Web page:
The beginning of the end of the Second World War – that is how this important day in our history is often described. For many, it was one of the longest, most difficult and most important days this war has known. The fate of Europe was determined by the outcome of D-day.
On D-Day itself, the Allies had succeeded in securing a foothold on land within 24 hours. This was of great importance as it was only from this bridgehead that the advance against Nazi Germany could begin. Despite the establishment of this bridgehead, this advance, the Battle of Normandy, itself did not go as smoothly as initially planned.
For example, the British aimed to reach the capital, Caen, 24 hours after the landing when, in fact, it was taken on 18 July. The Canadians had made a lot of progress on D-Day as they encountered less resistance but they too were stopped after some time by German Panzer units.
The Americans had a hard time on Omaha beach and almost didn’t succeed in establishing a bridgehead here. The German units here were much better equipped and more experienced, so the Americans were in trouble.
A wounded soldier is treated in the Easy Red sector on Omaha beach.
It also took some time for the airborne troops to get things right, as many paratroopers were mistakenly dropped on the night of June 5-6. Some even took weeks to find their original unit.
The main purpose of D-Day was to open a second front in German-occupied Western Europe. This forced the Germans to give up part of their troops from the East, which had already fought a long battle against the Soviet Union, to defend Western Europe against the Allies who would eventually land in Normandy.
The Atlantic wall - Western Europe
Even in the months before D-Day, the Allies managed to get the Germans to distribute their troops by means of various diversionary plans. This created confusion among the German commanders about where exactly the landings would take place. Because of this uncertainty, they were forced to spread their troops over as large an area as possible, particularly from Norway to the south of France (the Atlantic Wall).
The result of D-day and thus the threat of a second front was that the Soviet Union could more easily make progress against the Germans in the East and finally start the advance towards Berlin.
But the advance of the Soviet Union also had a downside. Should the Allies in the West not take action and choose not to spill blood, the fate of Europe would largely be left to the Soviet Union which could potentially be a problem after the war.
It was not until late in the afternoon that the German High Command began to recover from the surprise. The lack of air reconnaissance, the elimination of radar stations and the disruption of communication lines had been the cause of the slow reaction of the Germans. The incoming reports could not be quickly verified and the coordination of information was poor. This uncertainty prevented the large-scale counterattacks that might have driven the Americans and British back into the sea. Besides, for such counterattacks the means were lacking. The First Armoured Corps lay west of the Seine, waiting for what the Fürher would order.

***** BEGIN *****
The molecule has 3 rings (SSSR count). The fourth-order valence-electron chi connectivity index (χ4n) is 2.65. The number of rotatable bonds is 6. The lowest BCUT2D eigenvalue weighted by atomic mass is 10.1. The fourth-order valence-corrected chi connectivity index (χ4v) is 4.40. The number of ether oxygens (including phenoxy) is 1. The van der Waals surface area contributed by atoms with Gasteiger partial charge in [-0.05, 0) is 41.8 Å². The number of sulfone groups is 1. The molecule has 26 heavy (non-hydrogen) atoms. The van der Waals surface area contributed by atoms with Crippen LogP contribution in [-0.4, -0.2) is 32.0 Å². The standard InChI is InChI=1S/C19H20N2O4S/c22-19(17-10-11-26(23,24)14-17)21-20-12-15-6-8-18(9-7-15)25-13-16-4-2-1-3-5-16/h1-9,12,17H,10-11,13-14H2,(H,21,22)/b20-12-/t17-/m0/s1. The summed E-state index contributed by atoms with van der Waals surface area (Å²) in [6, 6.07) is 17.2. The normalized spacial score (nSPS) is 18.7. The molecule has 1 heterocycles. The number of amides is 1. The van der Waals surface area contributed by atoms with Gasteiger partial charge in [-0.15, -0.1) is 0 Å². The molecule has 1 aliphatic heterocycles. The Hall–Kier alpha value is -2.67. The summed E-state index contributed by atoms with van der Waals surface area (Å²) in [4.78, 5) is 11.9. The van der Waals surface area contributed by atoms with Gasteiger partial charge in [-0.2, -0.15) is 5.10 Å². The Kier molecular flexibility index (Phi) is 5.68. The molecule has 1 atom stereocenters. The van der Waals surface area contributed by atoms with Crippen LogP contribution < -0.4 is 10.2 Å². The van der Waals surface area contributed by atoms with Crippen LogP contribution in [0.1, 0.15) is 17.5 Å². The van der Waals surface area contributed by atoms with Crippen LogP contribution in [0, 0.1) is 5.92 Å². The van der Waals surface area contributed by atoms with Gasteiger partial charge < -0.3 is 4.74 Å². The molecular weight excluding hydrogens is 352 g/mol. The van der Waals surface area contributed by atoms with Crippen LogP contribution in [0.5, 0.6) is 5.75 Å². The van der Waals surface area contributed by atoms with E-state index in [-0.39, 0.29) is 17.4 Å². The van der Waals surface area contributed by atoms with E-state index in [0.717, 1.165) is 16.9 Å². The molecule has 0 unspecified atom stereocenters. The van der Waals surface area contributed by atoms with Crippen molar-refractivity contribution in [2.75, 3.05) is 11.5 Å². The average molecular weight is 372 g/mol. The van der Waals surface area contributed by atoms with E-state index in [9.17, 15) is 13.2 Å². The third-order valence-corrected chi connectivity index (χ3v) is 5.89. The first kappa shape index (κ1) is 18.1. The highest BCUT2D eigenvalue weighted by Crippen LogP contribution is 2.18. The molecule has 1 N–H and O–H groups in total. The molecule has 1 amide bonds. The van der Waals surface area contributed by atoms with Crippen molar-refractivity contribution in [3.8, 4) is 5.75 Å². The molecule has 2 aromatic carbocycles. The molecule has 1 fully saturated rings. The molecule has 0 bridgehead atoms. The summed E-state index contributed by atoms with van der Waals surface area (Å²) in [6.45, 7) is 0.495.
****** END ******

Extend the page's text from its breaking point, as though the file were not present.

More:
Field Marshal Erwin Rommel inspects the 21st Panzer Division in Normandy, May 1944.
Field Marshal Rommel had been right in what he said about the first 24 hours: they would be decisive. He had made repeated attempts, with the German High Command, to move the Twelfth SS Armoured Division and the Panzerlehr Division to a line running from St.-Lô to Carentan. Had those armoured forces been there, they would have been able to destroy the Omaha bridgehead; had Rommel been there on the critical day, he might have had a chance to rouse Hitler from his slumber and rescue the situation. It was too late, however, when Hitler held his afternoon meeting and released the Twelfth SS Armoured Division.
General Lieutenant Edgar Feuchtinger, Commander of the 21st Panzer Division.
Everything that could have been done against the Allied attacks from the air and sea had been done by the available troops. Feuchtinger, commander of the 21st Armoured Division, the only force available for counter-attack, had reacted quickly to the British airborne assaults on the Orne in accordance with the orders he had received. But a long period of uncertainty followed almost immediately, partly due to broken communications. When the division was finally placed under command of the 84th Army Corps, General Marcks, the corps commander, quite rightly judged that the British 3rd Division was the main threat and that Caen must be strongly defended immediately. But too much time had been lost and he would perhaps have been wiser to have deployed the division against the airborne bridgehead. Had he done so, the large force, led by gliders, would have received a warm reception.
The outcome of D-Day was thus determined by numerous events and decisions that took place during the planning and the day itself. If the Western Allies had not succeeded in gaining a foothold and eventually opening up a second front in Western Europe, the world would probably look a different place today. Could Nazi Germany have won the war then? More than likely not but instead it could have made compromises with the Western powers and the Soviet Union.
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